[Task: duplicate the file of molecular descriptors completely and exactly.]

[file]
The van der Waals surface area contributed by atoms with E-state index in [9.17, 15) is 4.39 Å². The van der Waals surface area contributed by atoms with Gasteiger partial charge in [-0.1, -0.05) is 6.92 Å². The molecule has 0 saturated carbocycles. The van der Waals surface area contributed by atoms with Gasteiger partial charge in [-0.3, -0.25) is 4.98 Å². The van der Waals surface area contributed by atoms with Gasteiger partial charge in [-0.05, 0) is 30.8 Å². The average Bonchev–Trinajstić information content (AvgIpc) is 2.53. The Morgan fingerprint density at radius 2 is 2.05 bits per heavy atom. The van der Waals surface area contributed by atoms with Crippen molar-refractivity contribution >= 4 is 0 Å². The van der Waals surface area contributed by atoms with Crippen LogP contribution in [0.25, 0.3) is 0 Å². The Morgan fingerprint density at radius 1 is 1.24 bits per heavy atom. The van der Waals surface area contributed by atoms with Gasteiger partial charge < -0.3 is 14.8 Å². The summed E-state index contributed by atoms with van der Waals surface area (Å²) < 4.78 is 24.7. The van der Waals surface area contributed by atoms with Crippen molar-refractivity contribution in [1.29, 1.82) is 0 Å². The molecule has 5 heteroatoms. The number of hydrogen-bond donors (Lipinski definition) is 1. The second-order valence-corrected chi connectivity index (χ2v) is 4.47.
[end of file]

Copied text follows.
The van der Waals surface area contributed by atoms with E-state index in [9.17, 15) is 4.39 Å². The van der Waals surface area contributed by atoms with Gasteiger partial charge in [-0.1, -0.05) is 6.92 Å². The molecule has 0 saturated carbocycles. The van der Waals surface area contributed by atoms with Gasteiger partial charge in [-0.3, -0.25) is 4.98 Å². The van der Waals surface area contributed by atoms with Gasteiger partial charge in [-0.05, 0) is 30.8 Å². The average Bonchev–Trinajstić information content (AvgIpc) is 2.53. The Morgan fingerprint density at radius 2 is 2.05 bits per heavy atom. The van der Waals surface area contributed by atoms with Crippen molar-refractivity contribution >= 4 is 0 Å². The van der Waals surface area contributed by atoms with Crippen LogP contribution in [0.25, 0.3) is 0 Å². The Morgan fingerprint density at radius 1 is 1.24 bits per heavy atom. The van der Waals surface area contributed by atoms with Gasteiger partial charge < -0.3 is 14.8 Å². The summed E-state index contributed by atoms with van der Waals surface area (Å²) < 4.78 is 24.7. The van der Waals surface area contributed by atoms with Crippen molar-refractivity contribution in [1.29, 1.82) is 0 Å². The molecule has 5 heteroatoms. The number of hydrogen-bond donors (Lipinski definition) is 1. The second-order valence-corrected chi connectivity index (χ2v) is 4.47.